Bradley Merrill Thompson, Member of the Firm in the Health Care & Life Sciences practice, in the firm’s Washington, DC, office, was quoted in Inside Health Policy, in “FDA Offers Psychiatric Device Flexibility, Expands ‘Wellness’ Definition,” by Kelly Lienhard. (Read the full version – subscription required.)
Following is an excerpt:
FDA recently released a temporary enforcement policy stating it does not intend to pursue regulatory action over distribution of unapproved computerized behavioral therapy and other digital health devices during the COVID-19 pandemic. While the agency doesn’t say how it will treat such devices at the end of the pandemic, the guidance appears to expand the agency’s definition of wellness products.
Emergency discretion is extended to devices that intend to give patients access to therapy tools used during treatment sessions and “general wellness products” that present a low risk to users, the April 16 guidance states. Digital devices that make clinical diagnosis or treatment decisions are exempt from the temporary policy.
Although FDA doesn’t address whether its regulatory flexibility for digital psychiatric devices will continue after the pandemic, Brad Thompson, a member of the law firm Epstein Becker & Green and general counsel of the Combination Products Coalition, told Inside Health Policy that FDA appears to be expanding what it views as a “wellness product.”
For example, the emergency guidance says wellness products include software functions that utilize a checklist or a questionnaire of common signs and symptoms for psychiatric disorders, or guide a user through a questionnaire of signs and symptoms for a psychiatric disorder and provide possible medical conditions and recommend possible health care options.
However, FDA does make clear that these tools should not replace the role of a physician.
“[This] appears to be a more permanent change to the wellness doctrine,” Thompson said. “These changes seem designed to expand — FDA says clarify — the number of products that fit within this wellness category.”
The guidance says the use of digital therapeutic devices could help patients with psychiatric conditions and poor mental health either brought on or intensified by shelter-in-place orders. Use of digital devices also could reduce patients’ contacts with health care providers, decreasing burden on the health care system and encouraging social distancing during the COVID-19 public emergency.
But Thompson said that while the guidance addresses an urgent need for flexibility during the pandemic, FDA should also lay out how it will treat the products when the pandemic ends.
“FDA has not addressed how this enforcement discretion policy will end,” he said. “What will FDA expect when they lift the emergency? Will they expect companies to go and rip these products out of patients’ hands? The silence in the document would suggest so.”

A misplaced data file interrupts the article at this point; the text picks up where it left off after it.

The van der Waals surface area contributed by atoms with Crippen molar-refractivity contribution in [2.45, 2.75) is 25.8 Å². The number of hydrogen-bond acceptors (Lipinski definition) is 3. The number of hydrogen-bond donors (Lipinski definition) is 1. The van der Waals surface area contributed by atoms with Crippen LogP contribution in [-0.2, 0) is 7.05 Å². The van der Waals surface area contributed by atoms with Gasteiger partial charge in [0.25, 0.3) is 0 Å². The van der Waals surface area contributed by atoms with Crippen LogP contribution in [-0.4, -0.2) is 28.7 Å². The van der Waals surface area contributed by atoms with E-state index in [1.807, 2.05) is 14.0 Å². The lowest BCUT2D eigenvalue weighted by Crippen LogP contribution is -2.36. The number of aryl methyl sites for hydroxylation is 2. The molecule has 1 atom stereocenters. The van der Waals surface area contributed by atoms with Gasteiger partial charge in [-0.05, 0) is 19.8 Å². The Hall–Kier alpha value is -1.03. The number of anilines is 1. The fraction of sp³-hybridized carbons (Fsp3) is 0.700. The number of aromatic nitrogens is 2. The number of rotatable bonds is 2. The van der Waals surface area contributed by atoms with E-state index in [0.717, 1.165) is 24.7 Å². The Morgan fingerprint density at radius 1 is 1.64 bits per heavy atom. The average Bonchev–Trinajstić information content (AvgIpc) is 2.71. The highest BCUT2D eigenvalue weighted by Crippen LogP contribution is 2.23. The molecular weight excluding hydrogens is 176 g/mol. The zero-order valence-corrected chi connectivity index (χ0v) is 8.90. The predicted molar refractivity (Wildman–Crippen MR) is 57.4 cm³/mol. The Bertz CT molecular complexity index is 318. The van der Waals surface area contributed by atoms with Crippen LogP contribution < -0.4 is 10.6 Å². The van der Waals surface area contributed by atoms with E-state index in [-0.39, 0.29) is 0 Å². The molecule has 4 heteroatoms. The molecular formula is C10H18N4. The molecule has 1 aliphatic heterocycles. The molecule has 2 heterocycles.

Or, FDA may just be indicating that it will deal with those expectation when the time comes, according to Thompson.
“I think FDA owes companies some transparency about its intentions of what will happen. Someday this too shall pass. But companies need to know what will be expected of them when it does,” Thompson said.
The guidance has already had real-world implications. …
While disappointed in the agency’s lack of clarity for the post-coronavirus environment, Thompson also said he was impressed with FDA’s actions.
“This guidance addresses a truly urgent need. I think just about everyone appreciates that social distancing as well as the economic stresses that are impacting people today are extraordinary,” Thompson said. “I personally am very grateful to FDA for taking this important step.”
While Thompson favors having additional flexibility after the public health emergency ends, he also says limits are needed. FDA has allowed for great flexibility in many areas during the COVID-19 outbreak, and Thompson stated that in some cases this has enabled disreputable companies to enter the market with unsupported claims.
“The evidence I’ve seen is not specific to the psychiatric device example, but in other areas where FDA has adopted greater flexibility. I’m hoping that FDA at least uses its enforcement powers to keep snake oil salesman from hurting consumers,” Thompson said.
When it come to the psychiatric area, however, Thompson said FDA has overregulated in the past, and this emergency flexibility is a “return to a more rational approach.”
While the agency waives a majority of regulatory requirements for these behavioral health devices in the emergency discretion, it still requires that companies releasing behavioral health devices under the temporary order demonstrate the products work as intended, include proper cybersecurity protections, meet labeling requirements and prompt patients to acknowledge instructions to consult a physician before using the device.
The guidance, “Enforcement Policy for Digital Health Devices For Treating Psychiatric Disorders During the Coronavirus Disease 2019 (COVID-19) Public Health Emergency”, can be found for comment under docket number FDA-2020-D-1138-0068.